We are going to look at one specific day, but we could search multiple dates/times. Those dates/times don’t need to be a continuous time period, we could instead provide a list of dates/times. (That was my original motivation to write this function). Use either pandas.Timestamp, datetime.datetime, or numpy.datetime64 objects.

timestampsUTC = pd.Timestamp('2020-2-08') # February 8, 2020

Now we can find the first dataset we want, ASTER satellite images. Specificallfy we are going to download the AST_L1T product. Looking its product documentation we see that it is available either as an HDF file with all bands, or as tif files with select visible or thermal bands.

We want to download the hdf file, which we’ll later convert to separate geotiffs for each band.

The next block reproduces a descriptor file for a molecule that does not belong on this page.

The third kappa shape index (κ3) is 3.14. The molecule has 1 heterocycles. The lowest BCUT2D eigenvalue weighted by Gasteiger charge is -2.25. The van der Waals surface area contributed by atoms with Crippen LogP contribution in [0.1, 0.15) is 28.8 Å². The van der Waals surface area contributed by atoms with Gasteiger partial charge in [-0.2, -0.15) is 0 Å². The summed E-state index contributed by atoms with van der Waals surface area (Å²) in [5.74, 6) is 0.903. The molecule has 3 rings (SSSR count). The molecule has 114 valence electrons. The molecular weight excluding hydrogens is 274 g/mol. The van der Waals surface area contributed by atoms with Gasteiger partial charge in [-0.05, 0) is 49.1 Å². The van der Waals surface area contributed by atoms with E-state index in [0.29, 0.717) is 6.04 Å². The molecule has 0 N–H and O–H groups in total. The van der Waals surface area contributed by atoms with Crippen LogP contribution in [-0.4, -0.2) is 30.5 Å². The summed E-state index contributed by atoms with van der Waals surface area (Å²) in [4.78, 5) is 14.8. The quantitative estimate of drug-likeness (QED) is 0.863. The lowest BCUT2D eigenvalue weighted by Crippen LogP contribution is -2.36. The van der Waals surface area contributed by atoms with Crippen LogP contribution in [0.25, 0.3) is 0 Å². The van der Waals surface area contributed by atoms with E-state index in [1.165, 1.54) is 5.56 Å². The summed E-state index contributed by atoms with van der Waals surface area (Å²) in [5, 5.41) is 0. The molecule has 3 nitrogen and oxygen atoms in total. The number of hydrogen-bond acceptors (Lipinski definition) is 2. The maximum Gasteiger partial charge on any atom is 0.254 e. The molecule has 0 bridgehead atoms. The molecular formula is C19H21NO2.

# Information for the ASTER product we want
product="AST_L1T" # product name
version="003" # product version
ext="hdf" # geotiff files only

To make sure we find the images from this day, we need to specify a window in time to search, which starts at our timestampsUTC time we already defined.

To define this time window we specify two things, the size of the time window from our start time, and units of that size value.

search_time_window=1 # specify that we want to have a time window of 1
search_time_window_units="d" # specify time window units of Days, which together gives us 1 day

We also want to save the list of data access URLs so we can use wget to download them

# make sure this directory exists
import os
if not os.path.exists("/tmp/thermal-ir"):